Where do I start? Is it worth watching Hak 5 videos now or should I watch a more basic series first? Is Kali Linux something that I can pick up and with some internet resources, get a proper handle on? Is it advisable to learn a low-level programming language first? What were your first hacking or coding projects that got you going?

I'm sorry if this has dragged on a bit and I applaud you if you read the whole thing and do not blame you if you did not.

Any advice you could give on anything in this would be much appreciated. I am half fishing for resources to progress my technoknow (definitely copyrighting that one), and half checking to see if I have overlooked some important learning step in my technoed.

Many Thanks


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From the sound of things what you need first and foremost is a goal. What do you aim to achieve?

Saying you want to become a hacker is like saying you want to be in medicine which can be anything from a chemist to a brain surgeon, so make it something tangible and fairly near-term. It helps when you phrase your goal not as "I want to break ..." but rather "I want to gain a complete understanding of ...".

Do you want to take apart hardware and understand the innards of a device?

Do you want to root your mobile, possibly replace the OS on there with something else?

Do you want to understand networking, packets and all that jazz?

Do you want to understand radio communications, GSM, GPRS, 3G, LTE and all those technologies?

The world is your oister and unless you (even if only temporarily) focus on something you'll be too busy jumping from one bit of technology to the next to actually gain a proper understanding of it.

You could learn Kali, but Kali is itself not a tool. It's simply a Linux distro aimed at penetration testing by virtue of the apps that come pre-installed with it. If you want to find your way around Linux, try a couple. Set yourself the goal of replacing the OS on your (main) machine with any flavour of Linux you feel comfortable with and being able to do the exact same things as you currently do on that machine. If the things you currently do involve games, keep the original OS around as you won't be able to play most of the more recent ones.

DO NOT learn the gui, learn the command line. It's more potent and mostly identical across the various Linuxes. Unlike with Windows, in Linux there's quite literally nothing you can't do from the command line, though some things are just more convenient from a gui and in most cases you'll find that these gui apps will do their thing by invoking regular commands on a shell.

Hak5 is just fine to start with and thus see what's possible - they skim the surface and give you a starting point. What happens next is up to you. I wouldn't start with season 1, episode 1 though. Technology changes so fast, I'd say watch all of this season and then, as time and your interests permit, go over the previous seasons when you know they're dealing with something that interests you.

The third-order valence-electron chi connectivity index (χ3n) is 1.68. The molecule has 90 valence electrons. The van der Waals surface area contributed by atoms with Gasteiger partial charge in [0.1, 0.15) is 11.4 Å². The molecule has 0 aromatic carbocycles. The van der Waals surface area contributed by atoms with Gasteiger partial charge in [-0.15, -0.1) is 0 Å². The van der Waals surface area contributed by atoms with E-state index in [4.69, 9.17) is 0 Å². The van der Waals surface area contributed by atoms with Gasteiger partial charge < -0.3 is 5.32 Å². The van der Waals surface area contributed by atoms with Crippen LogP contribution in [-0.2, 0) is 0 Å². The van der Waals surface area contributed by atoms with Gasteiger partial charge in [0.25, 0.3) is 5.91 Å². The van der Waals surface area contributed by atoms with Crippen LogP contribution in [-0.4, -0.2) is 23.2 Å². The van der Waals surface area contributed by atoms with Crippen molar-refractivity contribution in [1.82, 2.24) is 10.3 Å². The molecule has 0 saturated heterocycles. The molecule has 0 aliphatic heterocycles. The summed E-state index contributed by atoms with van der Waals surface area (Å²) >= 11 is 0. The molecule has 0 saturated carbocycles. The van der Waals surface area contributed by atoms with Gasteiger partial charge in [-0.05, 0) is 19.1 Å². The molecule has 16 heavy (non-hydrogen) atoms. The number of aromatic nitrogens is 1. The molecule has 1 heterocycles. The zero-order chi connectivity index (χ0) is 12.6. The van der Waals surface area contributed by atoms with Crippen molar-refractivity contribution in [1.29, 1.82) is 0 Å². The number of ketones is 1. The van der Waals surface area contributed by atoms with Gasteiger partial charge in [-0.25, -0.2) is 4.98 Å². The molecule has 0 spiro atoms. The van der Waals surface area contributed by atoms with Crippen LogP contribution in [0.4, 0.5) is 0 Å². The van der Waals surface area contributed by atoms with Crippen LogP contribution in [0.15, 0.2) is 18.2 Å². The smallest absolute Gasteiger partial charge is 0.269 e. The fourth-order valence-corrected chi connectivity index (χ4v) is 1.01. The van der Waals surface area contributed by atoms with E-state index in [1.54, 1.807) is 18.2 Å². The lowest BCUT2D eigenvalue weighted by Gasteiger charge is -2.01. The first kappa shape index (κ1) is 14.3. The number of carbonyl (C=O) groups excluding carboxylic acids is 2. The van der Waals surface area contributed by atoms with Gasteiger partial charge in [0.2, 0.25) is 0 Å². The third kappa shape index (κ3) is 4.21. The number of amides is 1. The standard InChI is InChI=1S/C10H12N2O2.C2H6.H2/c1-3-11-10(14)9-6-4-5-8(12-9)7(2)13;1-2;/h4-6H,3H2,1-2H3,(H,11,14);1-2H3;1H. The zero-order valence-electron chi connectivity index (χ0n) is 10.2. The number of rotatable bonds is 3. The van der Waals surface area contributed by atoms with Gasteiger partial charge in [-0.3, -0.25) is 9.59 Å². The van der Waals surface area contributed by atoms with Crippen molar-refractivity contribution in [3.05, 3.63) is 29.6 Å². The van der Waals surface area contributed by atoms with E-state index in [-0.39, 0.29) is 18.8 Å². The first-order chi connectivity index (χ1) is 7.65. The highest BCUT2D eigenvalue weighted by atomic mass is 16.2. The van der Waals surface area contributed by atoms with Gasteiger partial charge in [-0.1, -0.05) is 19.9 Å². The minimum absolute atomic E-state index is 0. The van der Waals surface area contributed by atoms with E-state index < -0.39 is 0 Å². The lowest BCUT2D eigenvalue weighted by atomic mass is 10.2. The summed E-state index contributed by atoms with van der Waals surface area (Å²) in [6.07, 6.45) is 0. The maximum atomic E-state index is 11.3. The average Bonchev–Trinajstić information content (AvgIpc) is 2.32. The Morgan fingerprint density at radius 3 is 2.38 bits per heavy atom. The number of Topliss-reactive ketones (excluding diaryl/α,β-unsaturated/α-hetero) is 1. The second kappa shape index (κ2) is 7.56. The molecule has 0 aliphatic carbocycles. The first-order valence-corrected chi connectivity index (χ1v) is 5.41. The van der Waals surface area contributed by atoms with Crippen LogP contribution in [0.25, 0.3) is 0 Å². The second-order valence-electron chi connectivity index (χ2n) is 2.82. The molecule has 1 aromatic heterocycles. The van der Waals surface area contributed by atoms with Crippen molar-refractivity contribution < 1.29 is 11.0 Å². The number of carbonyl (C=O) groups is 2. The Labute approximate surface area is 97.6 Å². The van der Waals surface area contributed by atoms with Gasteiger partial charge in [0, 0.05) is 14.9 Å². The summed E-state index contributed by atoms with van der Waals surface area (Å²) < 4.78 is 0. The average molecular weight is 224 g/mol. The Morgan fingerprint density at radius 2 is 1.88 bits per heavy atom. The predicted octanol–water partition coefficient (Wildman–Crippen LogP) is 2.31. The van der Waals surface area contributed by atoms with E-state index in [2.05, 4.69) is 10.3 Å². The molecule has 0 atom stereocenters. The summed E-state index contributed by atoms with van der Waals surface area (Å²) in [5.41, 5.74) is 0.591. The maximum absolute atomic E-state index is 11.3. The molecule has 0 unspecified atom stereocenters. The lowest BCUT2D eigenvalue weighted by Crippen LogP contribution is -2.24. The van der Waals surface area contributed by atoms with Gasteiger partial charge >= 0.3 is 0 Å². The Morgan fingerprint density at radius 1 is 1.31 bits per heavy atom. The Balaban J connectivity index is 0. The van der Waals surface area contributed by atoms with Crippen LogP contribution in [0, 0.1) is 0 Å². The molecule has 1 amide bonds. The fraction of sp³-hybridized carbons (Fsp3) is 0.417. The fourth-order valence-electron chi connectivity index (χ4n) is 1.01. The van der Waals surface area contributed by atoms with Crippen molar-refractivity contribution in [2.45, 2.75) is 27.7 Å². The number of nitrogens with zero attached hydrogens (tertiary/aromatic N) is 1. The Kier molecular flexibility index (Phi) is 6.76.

Shannon's HakTips can be decent aswell, she goes more in-depth on specific tool options and dedicates her full episode to that one variation.

After getting acquinted with Metasploit you could take a look at Mubix's Metasploit Minute aswell, but until you do I wouldn't yet bother.

Finally, once you've set yourself such a goal, feel free to pop back in here and ask for resources on the subject. Make sure you've googled around a bit so you already have some understanding though. Specific questions get answered a lot quicker (and, typically, better) around here.

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I guess my goal at the moment would be to understand networking packets and all that jazz as you put it, I would like to develop a better understanding of network security hence why I suggested messing around with Kali.

Your second suggestion of replacing the Os of a mobile device sounds interesting, I've always liked the idea of being able to repurpose commercial hardware but I have absolutely no idea where to get started on that front.

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  • 2 months later...

Then I suggest you start with this.

Hey Cooper,

I am new here and you seemed really nice and helpful in some of your responses. I do not want to ask a bad question or anything but trying to figure out how to read all text messages that cross my wifi router. Any help at pointing me in the right direction would be greatly apie

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Answered privately since I also got a PM from doug19701 with a bit more info which I'll assume he considered unfit for general consumption.